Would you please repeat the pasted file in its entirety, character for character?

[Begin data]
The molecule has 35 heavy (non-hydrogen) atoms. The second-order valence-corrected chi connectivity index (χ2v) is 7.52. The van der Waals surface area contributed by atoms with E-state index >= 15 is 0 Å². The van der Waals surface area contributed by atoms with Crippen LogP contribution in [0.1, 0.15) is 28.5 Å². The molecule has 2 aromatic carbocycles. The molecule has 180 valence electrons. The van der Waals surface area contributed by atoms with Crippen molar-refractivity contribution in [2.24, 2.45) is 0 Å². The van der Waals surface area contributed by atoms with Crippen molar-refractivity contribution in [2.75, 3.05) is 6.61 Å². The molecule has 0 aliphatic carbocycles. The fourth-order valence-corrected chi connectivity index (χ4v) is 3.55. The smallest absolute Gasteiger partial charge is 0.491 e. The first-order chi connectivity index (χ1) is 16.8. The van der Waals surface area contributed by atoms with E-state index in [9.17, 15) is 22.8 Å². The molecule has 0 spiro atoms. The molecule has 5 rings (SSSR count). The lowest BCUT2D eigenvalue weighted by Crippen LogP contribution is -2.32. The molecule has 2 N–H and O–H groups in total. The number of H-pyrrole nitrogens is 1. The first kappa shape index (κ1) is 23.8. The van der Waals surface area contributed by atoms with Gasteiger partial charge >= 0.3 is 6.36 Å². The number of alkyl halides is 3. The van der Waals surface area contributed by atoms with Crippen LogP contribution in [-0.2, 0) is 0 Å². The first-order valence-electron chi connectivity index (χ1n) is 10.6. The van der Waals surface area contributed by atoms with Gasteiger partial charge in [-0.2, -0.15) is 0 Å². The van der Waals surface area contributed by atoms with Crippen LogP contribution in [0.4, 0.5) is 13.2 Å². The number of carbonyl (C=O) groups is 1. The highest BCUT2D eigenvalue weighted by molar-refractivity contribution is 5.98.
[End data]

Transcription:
The molecule has 35 heavy (non-hydrogen) atoms. The second-order valence-corrected chi connectivity index (χ2v) is 7.52. The van der Waals surface area contributed by atoms with E-state index >= 15 is 0 Å². The van der Waals surface area contributed by atoms with Crippen LogP contribution in [0.1, 0.15) is 28.5 Å². The molecule has 2 aromatic carbocycles. The molecule has 180 valence electrons. The van der Waals surface area contributed by atoms with Crippen molar-refractivity contribution in [2.24, 2.45) is 0 Å². The van der Waals surface area contributed by atoms with Crippen molar-refractivity contribution in [2.75, 3.05) is 6.61 Å². The molecule has 0 aliphatic carbocycles. The fourth-order valence-corrected chi connectivity index (χ4v) is 3.55. The smallest absolute Gasteiger partial charge is 0.491 e. The first-order chi connectivity index (χ1) is 16.8. The van der Waals surface area contributed by atoms with E-state index in [9.17, 15) is 22.8 Å². The molecule has 0 spiro atoms. The molecule has 5 rings (SSSR count). The lowest BCUT2D eigenvalue weighted by Crippen LogP contribution is -2.32. The molecule has 2 N–H and O–H groups in total. The number of H-pyrrole nitrogens is 1. The first kappa shape index (κ1) is 23.8. The van der Waals surface area contributed by atoms with Gasteiger partial charge >= 0.3 is 6.36 Å². The number of alkyl halides is 3. The van der Waals surface area contributed by atoms with Crippen LogP contribution in [-0.2, 0) is 0 Å². The first-order valence-electron chi connectivity index (χ1n) is 10.6. The van der Waals surface area contributed by atoms with Gasteiger partial charge in [-0.2, -0.15) is 0 Å². The van der Waals surface area contributed by atoms with Crippen LogP contribution in [0.4, 0.5) is 13.2 Å². The number of carbonyl (C=O) groups is 1. The highest BCUT2D eigenvalue weighted by molar-refractivity contribution is 5.98.